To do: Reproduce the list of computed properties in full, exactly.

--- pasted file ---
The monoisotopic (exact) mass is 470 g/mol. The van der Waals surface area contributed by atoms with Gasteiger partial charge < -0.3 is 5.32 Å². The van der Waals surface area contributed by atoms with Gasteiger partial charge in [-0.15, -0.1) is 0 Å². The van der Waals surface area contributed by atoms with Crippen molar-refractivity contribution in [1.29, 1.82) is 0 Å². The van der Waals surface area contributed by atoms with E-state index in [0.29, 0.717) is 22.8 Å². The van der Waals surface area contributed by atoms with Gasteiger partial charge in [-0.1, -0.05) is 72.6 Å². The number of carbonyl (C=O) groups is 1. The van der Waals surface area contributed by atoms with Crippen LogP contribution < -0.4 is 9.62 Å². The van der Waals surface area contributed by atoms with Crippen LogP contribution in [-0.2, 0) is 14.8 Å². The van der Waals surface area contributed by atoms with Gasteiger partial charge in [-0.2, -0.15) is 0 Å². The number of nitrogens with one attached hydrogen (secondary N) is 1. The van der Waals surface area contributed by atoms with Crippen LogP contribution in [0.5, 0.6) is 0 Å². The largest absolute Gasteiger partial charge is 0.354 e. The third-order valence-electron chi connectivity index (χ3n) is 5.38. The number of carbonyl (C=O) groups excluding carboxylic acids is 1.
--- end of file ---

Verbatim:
The monoisotopic (exact) mass is 470 g/mol. The van der Waals surface area contributed by atoms with Gasteiger partial charge < -0.3 is 5.32 Å². The van der Waals surface area contributed by atoms with Gasteiger partial charge in [-0.15, -0.1) is 0 Å². The van der Waals surface area contributed by atoms with Crippen molar-refractivity contribution in [1.29, 1.82) is 0 Å². The van der Waals surface area contributed by atoms with E-state index in [0.29, 0.717) is 22.8 Å². The van der Waals surface area contributed by atoms with Gasteiger partial charge in [-0.1, -0.05) is 72.6 Å². The number of carbonyl (C=O) groups is 1. The van der Waals surface area contributed by atoms with Crippen LogP contribution < -0.4 is 9.62 Å². The van der Waals surface area contributed by atoms with Crippen LogP contribution in [-0.2, 0) is 14.8 Å². The van der Waals surface area contributed by atoms with Gasteiger partial charge in [-0.2, -0.15) is 0 Å². The number of nitrogens with one attached hydrogen (secondary N) is 1. The van der Waals surface area contributed by atoms with Crippen LogP contribution in [0.5, 0.6) is 0 Å². The largest absolute Gasteiger partial charge is 0.354 e. The third-order valence-electron chi connectivity index (χ3n) is 5.38. The number of carbonyl (C=O) groups excluding carboxylic acids is 1.